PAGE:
Whether it's a bird of prey, a Florida gator, or an American croc, Carolyn Hutchins is on the ready with her Tamron SP 35mm F/1.8 VC and 18-400mm VC lenses.
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By Jenn Gidman
Images By Carolyn Hutchins
Carolyn Hutchins' very first camera was a hand-me-down Canon AE-1 from her parents, which she used in high school to learn the basics of photography. It wasn't until 10 years or so after she'd graduated, however, that she started taking her picture-making more seriously. "I'm really into hiking, so I started packing my camera when I went on my nature walks," she says. "Then I began volunteering with the Osceola County Camera Club, where I met and interacted with a bunch of experienced photographers. Surrounding myself with people who were much better photographers than I was, and being able to learn from them, was a great help in advancing my own skills."
Today, Carolyn explores nature and wildlife, camera in hand, both near her home in central Florida and when she visits family in West Virginia. Her proximity to Florida's Space Coast (where she photographs the launches she includes in her "Flying Machines" portfolio) and her job at Orlando's Gatorland offer her an abundance of convenient photographic opportunities.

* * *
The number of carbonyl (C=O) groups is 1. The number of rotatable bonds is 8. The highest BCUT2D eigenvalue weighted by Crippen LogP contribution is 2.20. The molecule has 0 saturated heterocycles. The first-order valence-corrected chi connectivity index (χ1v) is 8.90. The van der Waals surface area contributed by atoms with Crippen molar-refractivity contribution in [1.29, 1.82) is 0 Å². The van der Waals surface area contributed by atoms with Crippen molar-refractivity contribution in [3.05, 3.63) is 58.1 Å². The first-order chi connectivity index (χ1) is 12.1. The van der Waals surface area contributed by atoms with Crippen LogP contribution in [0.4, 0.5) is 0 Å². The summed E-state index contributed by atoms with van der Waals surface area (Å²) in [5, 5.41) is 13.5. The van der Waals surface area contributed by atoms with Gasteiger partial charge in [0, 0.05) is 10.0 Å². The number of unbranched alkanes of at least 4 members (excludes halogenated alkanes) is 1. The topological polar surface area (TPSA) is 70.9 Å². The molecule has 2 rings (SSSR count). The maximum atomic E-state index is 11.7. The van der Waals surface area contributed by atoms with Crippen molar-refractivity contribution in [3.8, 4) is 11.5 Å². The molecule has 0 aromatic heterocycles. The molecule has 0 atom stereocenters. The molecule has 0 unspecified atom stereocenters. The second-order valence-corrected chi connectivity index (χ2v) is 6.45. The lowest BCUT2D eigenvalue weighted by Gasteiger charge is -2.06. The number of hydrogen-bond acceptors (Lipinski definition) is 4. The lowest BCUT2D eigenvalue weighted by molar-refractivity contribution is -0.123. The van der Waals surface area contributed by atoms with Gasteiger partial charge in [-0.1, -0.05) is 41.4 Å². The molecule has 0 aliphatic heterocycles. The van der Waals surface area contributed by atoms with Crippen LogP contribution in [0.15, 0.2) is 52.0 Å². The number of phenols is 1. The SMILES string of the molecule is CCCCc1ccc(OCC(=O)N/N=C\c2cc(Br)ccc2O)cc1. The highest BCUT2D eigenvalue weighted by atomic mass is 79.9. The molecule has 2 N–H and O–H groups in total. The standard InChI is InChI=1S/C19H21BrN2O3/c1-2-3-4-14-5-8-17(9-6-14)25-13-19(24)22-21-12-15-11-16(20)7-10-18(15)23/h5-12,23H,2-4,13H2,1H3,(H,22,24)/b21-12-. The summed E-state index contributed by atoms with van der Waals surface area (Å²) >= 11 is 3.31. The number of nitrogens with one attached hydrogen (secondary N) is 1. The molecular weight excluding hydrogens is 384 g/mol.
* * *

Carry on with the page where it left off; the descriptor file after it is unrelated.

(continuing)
Carolyn taps into two Tamron lenses for her wildlife work: the SP 35mm F/1.8 VC and the 18-400mm VC, which she recently acquired. "The 35 prime is what I use mostly for landscapes and when I need as much light as I can get, which the F/1.8 maximum aperture helps immensely with," she says. "I also love how sharp that lens is."
As for the 18-400, Carolyn mainly appreciates the versatility of its focal-length range. "When you’re around captive wildlife, you don’t want to freak the animals out by putting a noisy camera right in their faces," she explains. "And when you're in the wild, you don't want to jeopardize either the animals' safety or your own. The 18-400 allows me to keep a comfortable distance from my subjects."
The Vibration Compensation feature on both lenses helps ensure sharp images, as Carolyn rarely brings along a tripod unless she's doing landscape photos. "I tend to especially use the VC when I have the zoom pretty far out, like at 300mm or 350mm, because I'm terrible at balancing," she says. "It helps me keep camera shake out of the picture so I get the sharpest photos possible."
Gatorland has proven to be especially fertile photography ground for Carolyn, and she often brings her camera to work to see what creatures she can capture. "It's important to have patience when staking out my subjects," she says. "I have to approach them very slowly, or else I'll scare them. I once sat in the same spot for almost half an hour watching one particular dragonfly."